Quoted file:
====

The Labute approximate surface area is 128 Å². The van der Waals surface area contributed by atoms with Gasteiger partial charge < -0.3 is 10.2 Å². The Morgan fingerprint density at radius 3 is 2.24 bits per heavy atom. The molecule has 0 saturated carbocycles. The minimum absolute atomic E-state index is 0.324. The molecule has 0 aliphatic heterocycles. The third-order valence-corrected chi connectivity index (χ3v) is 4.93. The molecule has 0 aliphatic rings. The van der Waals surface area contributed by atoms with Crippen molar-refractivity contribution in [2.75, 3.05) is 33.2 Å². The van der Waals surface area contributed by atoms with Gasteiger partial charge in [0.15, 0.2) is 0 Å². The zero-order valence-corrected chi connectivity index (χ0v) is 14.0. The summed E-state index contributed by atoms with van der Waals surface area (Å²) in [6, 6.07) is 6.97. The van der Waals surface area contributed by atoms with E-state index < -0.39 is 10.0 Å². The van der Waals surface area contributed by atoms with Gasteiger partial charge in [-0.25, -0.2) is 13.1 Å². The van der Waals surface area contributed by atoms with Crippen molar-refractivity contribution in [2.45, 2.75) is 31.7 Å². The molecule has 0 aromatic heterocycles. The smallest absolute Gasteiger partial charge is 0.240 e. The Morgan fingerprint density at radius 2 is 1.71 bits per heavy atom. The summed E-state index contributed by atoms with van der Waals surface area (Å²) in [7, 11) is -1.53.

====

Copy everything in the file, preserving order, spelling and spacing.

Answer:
The Labute approximate surface area is 128 Å². The van der Waals surface area contributed by atoms with Gasteiger partial charge < -0.3 is 10.2 Å². The Morgan fingerprint density at radius 3 is 2.24 bits per heavy atom. The molecule has 0 saturated carbocycles. The minimum absolute atomic E-state index is 0.324. The molecule has 0 aliphatic heterocycles. The third-order valence-corrected chi connectivity index (χ3v) is 4.93. The molecule has 0 aliphatic rings. The van der Waals surface area contributed by atoms with Crippen molar-refractivity contribution in [2.75, 3.05) is 33.2 Å². The van der Waals surface area contributed by atoms with Gasteiger partial charge in [0.15, 0.2) is 0 Å². The zero-order valence-corrected chi connectivity index (χ0v) is 14.0. The summed E-state index contributed by atoms with van der Waals surface area (Å²) in [6, 6.07) is 6.97. The van der Waals surface area contributed by atoms with E-state index < -0.39 is 10.0 Å². The van der Waals surface area contributed by atoms with Gasteiger partial charge in [-0.25, -0.2) is 13.1 Å². The van der Waals surface area contributed by atoms with Crippen molar-refractivity contribution in [2.45, 2.75) is 31.7 Å². The molecule has 0 aromatic heterocycles. The smallest absolute Gasteiger partial charge is 0.240 e. The Morgan fingerprint density at radius 2 is 1.71 bits per heavy atom. The summed E-state index contributed by atoms with van der Waals surface area (Å²) in [7, 11) is -1.53.